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1981
Volume 11, Issue 3
  • ISSN: 1740-8296
  • E-ISSN: 2040-0918

Abstract

Abstract

Indigenous women have been exoticized, objectified and hypersexualized throughout the history of cinema. As more Indigenous film-makers take the camera into their own hands, they challenge these representations and disrupt existing hierarchies of power. Here I examine the work of two Indigenous women film-makers, Tracey Moffatt (Aboriginal Australian) and Tracey Deer (Mohawk), whose films speak back to historical images of Native women. Rather than exotic objects of the man’s gaze, they are powerful agents of their own lives and identities. Through close readings of two films, Moffatt’s Nice Coloured Girls and Deer’s Club Native I argue that their work exemplifies a unique Indigenous aesthetic. Rooted in Fourth Cinema, this genre highlights such issues as performativity, motherhood and Indigenous women’s embodied experiences.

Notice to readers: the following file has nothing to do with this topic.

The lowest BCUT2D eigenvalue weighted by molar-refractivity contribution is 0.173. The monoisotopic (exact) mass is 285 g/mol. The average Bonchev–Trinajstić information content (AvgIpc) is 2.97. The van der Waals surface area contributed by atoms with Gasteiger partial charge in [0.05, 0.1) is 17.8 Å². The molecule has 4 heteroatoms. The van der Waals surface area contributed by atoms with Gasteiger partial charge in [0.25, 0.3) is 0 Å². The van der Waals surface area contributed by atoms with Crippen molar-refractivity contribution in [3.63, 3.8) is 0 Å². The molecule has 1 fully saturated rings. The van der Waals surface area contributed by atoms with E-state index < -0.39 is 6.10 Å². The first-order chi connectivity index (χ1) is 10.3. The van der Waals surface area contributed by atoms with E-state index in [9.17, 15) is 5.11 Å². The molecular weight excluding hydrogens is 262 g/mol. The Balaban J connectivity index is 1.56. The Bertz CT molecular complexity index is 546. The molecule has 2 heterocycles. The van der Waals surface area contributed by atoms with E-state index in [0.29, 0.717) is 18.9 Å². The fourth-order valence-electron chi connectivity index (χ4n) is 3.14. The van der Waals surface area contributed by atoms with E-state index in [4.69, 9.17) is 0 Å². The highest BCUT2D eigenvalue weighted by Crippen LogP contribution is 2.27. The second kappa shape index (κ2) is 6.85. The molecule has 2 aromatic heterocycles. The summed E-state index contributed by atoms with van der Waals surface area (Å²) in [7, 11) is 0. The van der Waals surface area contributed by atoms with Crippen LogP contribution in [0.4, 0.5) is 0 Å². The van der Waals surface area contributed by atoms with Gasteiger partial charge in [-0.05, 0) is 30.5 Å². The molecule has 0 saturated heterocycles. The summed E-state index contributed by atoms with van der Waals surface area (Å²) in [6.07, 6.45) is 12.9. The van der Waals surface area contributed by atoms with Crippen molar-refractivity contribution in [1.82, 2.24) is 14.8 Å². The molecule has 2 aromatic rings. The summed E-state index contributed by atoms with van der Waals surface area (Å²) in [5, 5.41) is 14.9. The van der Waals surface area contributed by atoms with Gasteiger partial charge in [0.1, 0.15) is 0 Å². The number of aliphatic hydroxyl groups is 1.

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/content/journals/10.1386/macp.11.3.283_1
2015-09-01
2024-07-20
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